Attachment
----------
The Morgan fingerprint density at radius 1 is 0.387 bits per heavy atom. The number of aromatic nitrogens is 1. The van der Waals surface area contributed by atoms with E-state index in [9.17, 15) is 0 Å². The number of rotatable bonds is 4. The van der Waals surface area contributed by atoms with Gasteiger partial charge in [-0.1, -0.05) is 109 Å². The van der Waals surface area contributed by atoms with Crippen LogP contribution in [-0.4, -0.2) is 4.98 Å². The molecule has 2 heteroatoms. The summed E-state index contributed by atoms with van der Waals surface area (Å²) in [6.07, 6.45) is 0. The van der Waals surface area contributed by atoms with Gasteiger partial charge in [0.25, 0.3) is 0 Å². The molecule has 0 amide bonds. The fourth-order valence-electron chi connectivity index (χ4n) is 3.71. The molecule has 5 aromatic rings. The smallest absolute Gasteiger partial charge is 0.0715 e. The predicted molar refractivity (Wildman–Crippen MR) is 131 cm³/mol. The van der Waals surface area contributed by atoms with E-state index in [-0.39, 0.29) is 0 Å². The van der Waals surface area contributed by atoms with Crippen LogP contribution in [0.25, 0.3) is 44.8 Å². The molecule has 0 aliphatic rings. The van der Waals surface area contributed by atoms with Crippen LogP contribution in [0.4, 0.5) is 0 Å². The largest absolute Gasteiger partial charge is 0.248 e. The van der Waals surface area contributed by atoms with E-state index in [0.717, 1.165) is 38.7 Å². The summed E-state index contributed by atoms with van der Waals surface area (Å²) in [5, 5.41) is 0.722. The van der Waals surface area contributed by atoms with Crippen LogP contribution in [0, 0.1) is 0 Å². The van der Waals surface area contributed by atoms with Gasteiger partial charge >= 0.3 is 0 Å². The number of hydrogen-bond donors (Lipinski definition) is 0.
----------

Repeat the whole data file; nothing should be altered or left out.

The Morgan fingerprint density at radius 1 is 0.387 bits per heavy atom. The number of aromatic nitrogens is 1. The van der Waals surface area contributed by atoms with E-state index in [9.17, 15) is 0 Å². The number of rotatable bonds is 4. The van der Waals surface area contributed by atoms with Gasteiger partial charge in [-0.1, -0.05) is 109 Å². The van der Waals surface area contributed by atoms with Crippen LogP contribution in [-0.4, -0.2) is 4.98 Å². The molecule has 2 heteroatoms. The summed E-state index contributed by atoms with van der Waals surface area (Å²) in [6.07, 6.45) is 0. The van der Waals surface area contributed by atoms with Gasteiger partial charge in [0.25, 0.3) is 0 Å². The molecule has 0 amide bonds. The fourth-order valence-electron chi connectivity index (χ4n) is 3.71. The molecule has 5 aromatic rings. The smallest absolute Gasteiger partial charge is 0.0715 e. The predicted molar refractivity (Wildman–Crippen MR) is 131 cm³/mol. The van der Waals surface area contributed by atoms with E-state index in [-0.39, 0.29) is 0 Å². The van der Waals surface area contributed by atoms with Crippen LogP contribution in [0.25, 0.3) is 44.8 Å². The molecule has 0 aliphatic rings. The van der Waals surface area contributed by atoms with Crippen LogP contribution in [0.4, 0.5) is 0 Å². The largest absolute Gasteiger partial charge is 0.248 e. The van der Waals surface area contributed by atoms with E-state index in [0.717, 1.165) is 38.7 Å². The summed E-state index contributed by atoms with van der Waals surface area (Å²) in [5, 5.41) is 0.722. The van der Waals surface area contributed by atoms with Crippen LogP contribution in [0, 0.1) is 0 Å². The van der Waals surface area contributed by atoms with Gasteiger partial charge >= 0.3 is 0 Å². The number of hydrogen-bond donors (Lipinski definition) is 0.